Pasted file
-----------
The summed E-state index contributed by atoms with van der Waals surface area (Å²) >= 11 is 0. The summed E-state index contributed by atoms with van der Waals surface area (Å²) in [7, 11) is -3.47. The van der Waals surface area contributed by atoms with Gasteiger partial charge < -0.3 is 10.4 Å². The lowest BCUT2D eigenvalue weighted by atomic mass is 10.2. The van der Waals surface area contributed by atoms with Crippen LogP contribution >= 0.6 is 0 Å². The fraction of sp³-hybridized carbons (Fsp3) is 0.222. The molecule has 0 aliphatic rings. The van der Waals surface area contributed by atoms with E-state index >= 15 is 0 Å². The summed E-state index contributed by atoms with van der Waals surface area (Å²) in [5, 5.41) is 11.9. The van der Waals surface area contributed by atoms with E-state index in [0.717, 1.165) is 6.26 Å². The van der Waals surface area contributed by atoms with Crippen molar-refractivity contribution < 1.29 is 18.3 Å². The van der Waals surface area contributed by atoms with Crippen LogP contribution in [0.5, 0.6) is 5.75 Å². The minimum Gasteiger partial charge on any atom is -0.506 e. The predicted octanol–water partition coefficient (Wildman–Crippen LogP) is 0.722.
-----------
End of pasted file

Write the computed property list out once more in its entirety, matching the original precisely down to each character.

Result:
The summed E-state index contributed by atoms with van der Waals surface area (Å²) >= 11 is 0. The summed E-state index contributed by atoms with van der Waals surface area (Å²) in [7, 11) is -3.47. The van der Waals surface area contributed by atoms with Gasteiger partial charge < -0.3 is 10.4 Å². The lowest BCUT2D eigenvalue weighted by atomic mass is 10.2. The van der Waals surface area contributed by atoms with Crippen LogP contribution >= 0.6 is 0 Å². The fraction of sp³-hybridized carbons (Fsp3) is 0.222. The molecule has 0 aliphatic rings. The van der Waals surface area contributed by atoms with E-state index >= 15 is 0 Å². The summed E-state index contributed by atoms with van der Waals surface area (Å²) in [5, 5.41) is 11.9. The van der Waals surface area contributed by atoms with E-state index in [0.717, 1.165) is 6.26 Å². The van der Waals surface area contributed by atoms with Crippen molar-refractivity contribution < 1.29 is 18.3 Å². The van der Waals surface area contributed by atoms with Crippen LogP contribution in [0.5, 0.6) is 5.75 Å². The minimum Gasteiger partial charge on any atom is -0.506 e. The predicted octanol–water partition coefficient (Wildman–Crippen LogP) is 0.722.